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Ersatz Nation

by Tim Kenyon

(Big Engine, £9.99, 238 pages, paperback, published June 2002.)

The Unation is a parallel world where most of humanity is subject to the rule of a cover scansupercomputer called Mother Necessity. Patrick Dolan's job for the last twelve years has been to kidnap people from our world on Mother's behalf, for reasons which are not entirely clear at the start of the novel. Selmar Rayburne is trying to overcome the legacy of his father's long-past failed rebellion against Mother Necessity, and at the same time keep his  marriage on the rails. Together they get sucked into a conspiracy to overthrow their entire society.

This book has serious problems with both its setting and its plot. The means and motivation of Mother Necessity are never entirely clear--she can break down and reconstitute living human bodies, and read people's thoughts, yet seems unable to prevent a serious resistance movement. The Unation, though it covers seven continents, appears to be entirely English-speaking and all its inhabitants work in the same time zone as far as we can tell. We are told that Dolan is the only one of Mother's subjects who travels to our world, yet somehow she is able to gather information on people's thoughts here anyway in order to choose people for him to kidnap. Since she is reading his mind regularly, she must be aware that he not only doubts the morality of his own work but has also started having hallucinations of his own dead relatives; yet she continues to send him on sensitive missions.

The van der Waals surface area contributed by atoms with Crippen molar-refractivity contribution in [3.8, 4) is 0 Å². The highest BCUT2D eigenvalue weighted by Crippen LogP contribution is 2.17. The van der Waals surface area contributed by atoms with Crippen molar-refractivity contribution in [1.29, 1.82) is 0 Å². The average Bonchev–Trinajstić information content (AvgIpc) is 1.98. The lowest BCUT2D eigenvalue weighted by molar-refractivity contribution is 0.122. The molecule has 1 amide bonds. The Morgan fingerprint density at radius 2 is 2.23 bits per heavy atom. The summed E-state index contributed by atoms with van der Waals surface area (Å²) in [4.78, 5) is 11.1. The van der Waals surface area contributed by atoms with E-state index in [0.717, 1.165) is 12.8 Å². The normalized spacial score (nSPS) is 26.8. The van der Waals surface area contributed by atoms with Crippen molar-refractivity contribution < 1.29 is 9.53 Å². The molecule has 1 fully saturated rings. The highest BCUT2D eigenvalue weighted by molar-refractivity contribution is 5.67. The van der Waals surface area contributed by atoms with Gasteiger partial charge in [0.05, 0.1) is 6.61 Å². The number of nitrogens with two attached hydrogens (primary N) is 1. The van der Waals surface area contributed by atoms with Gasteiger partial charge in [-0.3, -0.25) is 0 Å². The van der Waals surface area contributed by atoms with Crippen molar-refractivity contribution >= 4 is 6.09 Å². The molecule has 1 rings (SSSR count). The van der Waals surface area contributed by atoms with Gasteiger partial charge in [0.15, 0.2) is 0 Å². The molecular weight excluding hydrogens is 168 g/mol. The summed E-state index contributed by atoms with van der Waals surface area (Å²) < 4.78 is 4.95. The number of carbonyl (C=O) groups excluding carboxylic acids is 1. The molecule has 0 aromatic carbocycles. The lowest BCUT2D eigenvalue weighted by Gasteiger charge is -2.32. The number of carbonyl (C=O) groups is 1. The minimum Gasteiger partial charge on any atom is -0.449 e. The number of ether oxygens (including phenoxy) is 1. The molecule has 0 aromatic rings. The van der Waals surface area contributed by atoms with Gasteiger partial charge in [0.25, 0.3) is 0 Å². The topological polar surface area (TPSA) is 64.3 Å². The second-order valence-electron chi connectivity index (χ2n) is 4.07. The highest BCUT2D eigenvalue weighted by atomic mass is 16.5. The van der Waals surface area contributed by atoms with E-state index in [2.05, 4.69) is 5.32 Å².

The characterisation of the two protagonists was sympathetic, and reminiscent of Philip K Dick's small men trying to make the best of a senseless world. But the Unation is such a particularly senseless world that one does not feel the effort is really rewarded. There are loads of good literary portrayals of totalitarian societies with a planned economy, from the real-life examples of the former Socialist world to the American utopia of Edward Bellamy's Looking Backward: From 2000 To 1887 and the American dystopia of Margaret Atwood's The Handmaid's Tale. None of these seems to have rubbed off on Ersatz Nation.

The denouement was particularly confusing. The relationship between Selmar and his wife shifts into a completely different gear without explanation. A minor character is rescued from a dreadful fate almost before we realise that she is in danger, and with no account of how she got there. And although the good guys do win, it isn't really clear why, or how. Still, this is a first novel; the author does show some promise, especially in his descriptive writing and portrayal of the main characters; perhaps he should aim for a less cluttered background in future.

Review by Nicholas Whyte.

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